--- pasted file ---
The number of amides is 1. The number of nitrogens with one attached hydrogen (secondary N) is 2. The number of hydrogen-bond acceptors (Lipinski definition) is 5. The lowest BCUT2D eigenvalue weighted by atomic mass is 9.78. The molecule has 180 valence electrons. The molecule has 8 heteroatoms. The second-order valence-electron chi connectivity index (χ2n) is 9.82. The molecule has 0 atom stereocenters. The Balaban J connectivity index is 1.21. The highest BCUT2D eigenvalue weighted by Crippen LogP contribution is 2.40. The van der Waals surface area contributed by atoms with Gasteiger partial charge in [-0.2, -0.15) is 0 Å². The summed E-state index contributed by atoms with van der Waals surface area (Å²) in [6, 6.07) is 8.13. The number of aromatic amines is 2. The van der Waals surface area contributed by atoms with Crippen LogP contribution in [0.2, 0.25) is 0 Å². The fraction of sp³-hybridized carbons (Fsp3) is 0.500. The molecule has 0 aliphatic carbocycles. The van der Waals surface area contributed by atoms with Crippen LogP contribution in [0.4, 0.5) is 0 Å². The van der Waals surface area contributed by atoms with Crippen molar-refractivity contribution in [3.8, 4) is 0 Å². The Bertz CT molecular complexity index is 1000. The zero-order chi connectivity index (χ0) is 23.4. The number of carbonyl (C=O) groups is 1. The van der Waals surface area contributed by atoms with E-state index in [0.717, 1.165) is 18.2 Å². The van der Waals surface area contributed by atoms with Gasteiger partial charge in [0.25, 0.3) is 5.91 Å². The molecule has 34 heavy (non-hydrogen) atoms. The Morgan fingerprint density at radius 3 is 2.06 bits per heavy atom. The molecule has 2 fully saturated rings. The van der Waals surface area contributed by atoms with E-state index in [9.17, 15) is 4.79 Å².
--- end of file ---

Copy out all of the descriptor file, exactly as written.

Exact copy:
The number of amides is 1. The number of nitrogens with one attached hydrogen (secondary N) is 2. The number of hydrogen-bond acceptors (Lipinski definition) is 5. The lowest BCUT2D eigenvalue weighted by atomic mass is 9.78. The molecule has 180 valence electrons. The molecule has 8 heteroatoms. The second-order valence-electron chi connectivity index (χ2n) is 9.82. The molecule has 0 atom stereocenters. The Balaban J connectivity index is 1.21. The highest BCUT2D eigenvalue weighted by Crippen LogP contribution is 2.40. The van der Waals surface area contributed by atoms with Gasteiger partial charge in [-0.2, -0.15) is 0 Å². The summed E-state index contributed by atoms with van der Waals surface area (Å²) in [6, 6.07) is 8.13. The number of aromatic amines is 2. The van der Waals surface area contributed by atoms with Crippen LogP contribution in [0.2, 0.25) is 0 Å². The fraction of sp³-hybridized carbons (Fsp3) is 0.500. The molecule has 0 aliphatic carbocycles. The van der Waals surface area contributed by atoms with Crippen LogP contribution in [0.4, 0.5) is 0 Å². The van der Waals surface area contributed by atoms with Crippen molar-refractivity contribution in [3.8, 4) is 0 Å². The Bertz CT molecular complexity index is 1000. The zero-order chi connectivity index (χ0) is 23.4. The number of carbonyl (C=O) groups is 1. The van der Waals surface area contributed by atoms with E-state index in [0.717, 1.165) is 18.2 Å². The van der Waals surface area contributed by atoms with Gasteiger partial charge in [0.25, 0.3) is 5.91 Å². The molecule has 34 heavy (non-hydrogen) atoms. The Morgan fingerprint density at radius 3 is 2.06 bits per heavy atom. The molecule has 2 fully saturated rings. The van der Waals surface area contributed by atoms with E-state index in [9.17, 15) is 4.79 Å².